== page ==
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Thursday, September 26, 2002

Liberals, Just War and Human Nature-The Washington Times had a piece on a group of a hundred center-left theologians coming out against a war with Iraq, thinking that it fall short of just war principals. Here's the core piece from the Chronicle of Higher Ed. Looking at the names shows a center-left bias, with few evangelical names on the list. The last name on the list is from Anderson University, Warner Southern's sister school in the Church of God sphere (and more than a bit more liberal, according to some of my colleagues). The affiliation of the list is interesting, but the text is interesting as well.
He cited a letter by the United States Conference of Catholic Bishops, delivered to Condoleezza Rice, the president's national-security adviser, last week. The letter contains several references to the principles of just-war doctrine. The bishops state that no evidence of "an imminent attack of a grave nature" by Iraq (just cause) has been offered, and that Iraq's long-term threat to the international community should be dealt with by the United Nations rather than a single superpower (legitimate authority). They also cite the traditional requirement that military action "must not produce evils and disorders graver than the evil to be eliminated."
With WMD, there is no easy imminent attack to see. If delivered by an ICBM, you would have a few minutes warning, and zero warning if delivered by infiltration. Also, they have now handed to the UN the "legitimate authority" mantle, depriving individual nations the right to self-defense. The key difference between my stance and this bunch is that last sentence-the evil that we would be eliminating is greater than the damage we would be doing to extricate it. We might not be able to prove beyond a reasonable doubt in a court of law that Iraq would use those weapons in the future, but given Saddam's track record, it is a fair assumption. Liberals tend to downplay personal evil and assume that people can be reasoned with. Some people don't want to be reasoned with, and Saddam seems to be one of them. At least this bunch put this counterpoint at the end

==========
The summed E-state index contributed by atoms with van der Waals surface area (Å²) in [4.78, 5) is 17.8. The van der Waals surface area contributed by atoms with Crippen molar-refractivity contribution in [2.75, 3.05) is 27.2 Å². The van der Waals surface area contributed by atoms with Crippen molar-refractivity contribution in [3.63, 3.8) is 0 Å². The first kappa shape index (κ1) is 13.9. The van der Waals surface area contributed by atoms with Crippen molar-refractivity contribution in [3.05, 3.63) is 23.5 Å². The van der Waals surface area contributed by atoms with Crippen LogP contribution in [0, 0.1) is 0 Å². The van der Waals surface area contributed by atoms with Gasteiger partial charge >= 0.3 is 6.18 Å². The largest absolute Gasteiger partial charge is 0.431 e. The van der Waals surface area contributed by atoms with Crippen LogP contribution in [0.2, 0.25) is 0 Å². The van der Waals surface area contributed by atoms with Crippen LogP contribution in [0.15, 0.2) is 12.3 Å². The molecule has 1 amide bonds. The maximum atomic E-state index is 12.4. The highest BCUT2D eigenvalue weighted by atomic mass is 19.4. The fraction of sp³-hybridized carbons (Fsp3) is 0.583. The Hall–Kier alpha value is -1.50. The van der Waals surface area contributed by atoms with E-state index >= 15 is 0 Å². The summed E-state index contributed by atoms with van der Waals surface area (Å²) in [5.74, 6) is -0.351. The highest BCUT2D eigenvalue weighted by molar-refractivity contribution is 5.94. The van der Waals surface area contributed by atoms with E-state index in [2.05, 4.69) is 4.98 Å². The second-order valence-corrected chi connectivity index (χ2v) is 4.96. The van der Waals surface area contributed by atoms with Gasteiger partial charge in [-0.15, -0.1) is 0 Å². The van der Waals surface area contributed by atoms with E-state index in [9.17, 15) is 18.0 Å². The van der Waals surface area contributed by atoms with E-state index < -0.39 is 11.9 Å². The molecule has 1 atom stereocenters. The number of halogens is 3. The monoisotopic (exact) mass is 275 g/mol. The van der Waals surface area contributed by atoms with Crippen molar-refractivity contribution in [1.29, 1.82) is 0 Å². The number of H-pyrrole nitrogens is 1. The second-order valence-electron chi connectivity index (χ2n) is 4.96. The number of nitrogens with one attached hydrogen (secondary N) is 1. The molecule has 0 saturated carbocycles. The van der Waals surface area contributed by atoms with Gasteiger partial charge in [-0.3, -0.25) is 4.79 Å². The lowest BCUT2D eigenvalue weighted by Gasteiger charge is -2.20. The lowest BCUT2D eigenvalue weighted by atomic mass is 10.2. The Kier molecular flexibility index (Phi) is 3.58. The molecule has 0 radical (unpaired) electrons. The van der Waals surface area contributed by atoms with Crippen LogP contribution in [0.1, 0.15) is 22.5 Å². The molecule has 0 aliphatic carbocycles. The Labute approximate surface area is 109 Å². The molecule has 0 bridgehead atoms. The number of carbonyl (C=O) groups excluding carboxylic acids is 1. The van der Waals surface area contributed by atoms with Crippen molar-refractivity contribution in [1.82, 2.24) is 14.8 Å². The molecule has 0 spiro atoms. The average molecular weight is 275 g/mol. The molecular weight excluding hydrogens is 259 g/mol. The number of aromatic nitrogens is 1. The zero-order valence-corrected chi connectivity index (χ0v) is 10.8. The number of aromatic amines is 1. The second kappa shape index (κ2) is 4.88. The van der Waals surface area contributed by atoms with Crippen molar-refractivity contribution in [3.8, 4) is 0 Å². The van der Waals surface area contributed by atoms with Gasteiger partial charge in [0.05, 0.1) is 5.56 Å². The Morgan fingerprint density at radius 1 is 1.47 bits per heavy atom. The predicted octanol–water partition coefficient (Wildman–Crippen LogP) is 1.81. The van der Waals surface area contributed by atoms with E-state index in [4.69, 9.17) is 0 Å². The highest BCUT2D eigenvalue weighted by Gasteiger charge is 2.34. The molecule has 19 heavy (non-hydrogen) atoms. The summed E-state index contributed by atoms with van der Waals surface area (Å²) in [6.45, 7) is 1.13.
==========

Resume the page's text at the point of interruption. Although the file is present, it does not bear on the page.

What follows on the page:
But at least one theologian -- the Rev. Richard Land, president of the ethics and religious-liberty commission of the Southern Baptist Convention -- has endorsed pre-emptive military action on just-war grounds. "I believe we are defending ourselves against several acts of war by a man who does not keep treaties and who has already used weapons of mass destruction," said Mr. Land in a debate with Mr. Casey and others on the PBS program Religion & Ethics Newsweekly, broadcast in mid-September. Citing St. Paul's endorsement of secular authority's power to punish wrongdoing, he said, "There is recognized use of lethal force by the civil magistrate. And while I would be happy to have U.N. Security Council support for this, for the United States of America, the appropriate authority is the government of the United States."
Human nature has no history, as Jonah likes to say. Conservatives recognize that people are sinful, some more so than others, and that diplomacy has its limits.

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